Global and Philippine Market Update
Sept. 14 to Sept. 20, 2023
Global Stocks declined due to concerns about the impact of higher oil prices on inflation.
- Oil prices continue to hover at elevated levels, with both Brent crude and US West Texas Intermediate (WTI) crude trading above USD 90 a barrel. This surge is on track for its biggest increase since Russia’s invasion of Ukraine in the first quarter of 2022. The production cuts implemented by Saudi Arabia and Russia have the potential to drive the market into a 2 million barrels per day deficit in the fourth quarter. This could result in additional inventory drawdowns and leave the market susceptible to further price spikes in 2024.
- Economic data from China improved in August. Industrial production saw a 4.5% year on year increase, surpassing expectations from a group of economists surveyed by Reuter. Retail sales also experienced significant growth, expanding by 4.6% year on year, notably higher than the 2.5% increase seen in July. There is a growing sense of optimism that Beijing’s stimulus measures are yielding positive results. The People’s Bank of China further contributed to this support with an unexpected 25 basis point reduction in its reserve requirement ratio (RRR), aimed at enhancing liquidity in the financial system.
- The Federal Reserve (Fed) opted to leave its benchmark interest rate unchanged but provided indications that rates are likely to remain elevated for a prolonged period, with one more hike anticipated this year. Fed Chair Jerome Powell emphasized the central bank’s commitment to maintaining restrictive policy rates until they are confident inflation is sustainably moving lower. The Fed aims to bring inflation down to 2% and believes they are nearing that goal. The latest projections suggest fund rates will gradually decrease to 5.1% in 2024, 3.9% in 2025, and 2.9% in 2026.
Philippine Stocks breached the 6,100 level as foreigners retreated from the Philippine market.
- The Philippine Stock Exchange Index (PSEi) dipped below the 6,100 level, primarily driven by mounting worries regarding inflation and surging oil prices. There has been a sustained outflow of foreign investments from the Philippines this month, with net foreign selling reaching USD 276.35 million as of September 20. Furthermore, offshore inflationary pressures persist as global central banks maintain their stringent monetary policies to curb inflation.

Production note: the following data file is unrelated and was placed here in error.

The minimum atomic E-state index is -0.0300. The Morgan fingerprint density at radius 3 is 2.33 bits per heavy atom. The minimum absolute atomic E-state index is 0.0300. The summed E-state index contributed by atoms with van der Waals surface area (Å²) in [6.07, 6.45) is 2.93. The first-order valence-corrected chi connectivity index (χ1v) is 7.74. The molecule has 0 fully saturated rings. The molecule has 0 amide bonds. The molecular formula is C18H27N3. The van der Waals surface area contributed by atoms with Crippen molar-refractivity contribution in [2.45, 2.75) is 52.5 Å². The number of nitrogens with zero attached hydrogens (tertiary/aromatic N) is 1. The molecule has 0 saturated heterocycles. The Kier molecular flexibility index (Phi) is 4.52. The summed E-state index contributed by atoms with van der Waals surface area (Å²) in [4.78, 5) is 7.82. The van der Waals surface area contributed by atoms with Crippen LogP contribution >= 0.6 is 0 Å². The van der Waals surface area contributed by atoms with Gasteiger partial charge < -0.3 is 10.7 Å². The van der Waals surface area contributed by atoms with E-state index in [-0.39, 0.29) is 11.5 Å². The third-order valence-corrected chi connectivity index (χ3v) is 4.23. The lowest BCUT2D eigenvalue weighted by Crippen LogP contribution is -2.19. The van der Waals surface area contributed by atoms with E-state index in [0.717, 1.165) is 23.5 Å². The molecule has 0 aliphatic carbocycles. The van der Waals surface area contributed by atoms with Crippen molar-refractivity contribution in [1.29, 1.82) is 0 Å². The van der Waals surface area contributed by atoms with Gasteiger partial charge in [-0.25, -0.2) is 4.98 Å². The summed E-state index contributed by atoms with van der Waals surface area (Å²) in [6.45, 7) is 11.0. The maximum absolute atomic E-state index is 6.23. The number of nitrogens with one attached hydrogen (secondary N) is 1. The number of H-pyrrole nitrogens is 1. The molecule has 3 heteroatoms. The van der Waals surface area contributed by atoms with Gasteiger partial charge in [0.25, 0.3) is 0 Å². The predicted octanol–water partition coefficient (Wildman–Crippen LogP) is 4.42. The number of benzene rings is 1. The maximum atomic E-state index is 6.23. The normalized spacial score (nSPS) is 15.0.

- The Asian Development Bank (ADB) has reduced its gross domestic product (GDP) growth forecast to 5.7% due to elevated inflation dampening consumer spending. Additionally, decreased investments and a drop in exports have played a role in the downward revision of the forecast. In the second quarter, the Philippine economy expanded by a modest 4.3%, marked by a sluggish household consumption and a contraction in government spending. Nevertheless, the 2023 growth forecast for the Philippines remain the second highest among Southeast Asian economies, trailing only Vietnam at 5.8%.
- The Philippine is poised to lead Southeast Asia in economic growth for 2024, as forecasted by the ADB. GDP is anticipated to expand by 6.2%, with Vietnam following closely at 6% growth. The driving forces behind this growth will continue to be private consumption and government spending, while inflation is expected to stabilize. The outlook for the Philippines remains optimistic but it is not without some risks, which include a potential slowdown in major global economies, increasing geopolitical tensions, and persistently high global commodity prices.
Philippine Bond yields dropped as investors are drawn to the higher rates offered.
- The Bureau of Treasury (BTr) fully awarded a reissued ten-year treasury bond with a remaining term of nine years and 11 months at an average rate of 6.42%. This was lower than 6.558% quoted for the paper when it was last offered on August 15. The auction was 2.2 times oversubscribed as investors continue to lock in the relatively high yield.
- The implementation of price caps on milled rice suggests a potential delay in policy rate hikes, as the BSP is likely to adopt a wait-and-see approach to assess the impact on inflation, as noted by HSBC Global Research. The decision to cap rice prices was prompted by a significant spike in the cost of this essential staple, soaring from Php40 to Php53 per kilogram. This surge was triggered by India’s announcement of restrictions on all varieties of rice exports.
FWD Guidance: Uncertainty leads to downside risks, but diversification and a long-term investment horizon still provide the best chance for financial success.
Sources: (1) https://business.inquirer.net/421617/oil-climbs-on-supply-concerns-recovery-in-china-demand (2) https://www.cnnphilippines.com/business/2023/9/15/china-economic-data-improves-august.html (3) https://www.bworldonline.com/stock-market/2023/09/13/545380/psei-sinks-to-6100-level-amid-inflation-concerns/ (4) https://www.bworldonline.com/top-stories/2023/09/12/544899/fdi-inflows-fall-to-5-month-low-in-june/ (5) https://www.bworldonline.com/banking-finance/2023/09/20/546579/btr-makes-full-award-of-reissued-10-year-t-bonds-at-lower-yields/(6) https://business.inquirer.net/421771/price-caps-on-rice-seen-giving-bsp-room-to-pause-rate-hikes
Disclaimer: The purpose of this article is to inform and should not be taken as an advice or offer to purchase securities. Seek professional advice before making a decision based on this presentation. Information given does not represent the views of FWD and its agents and employees.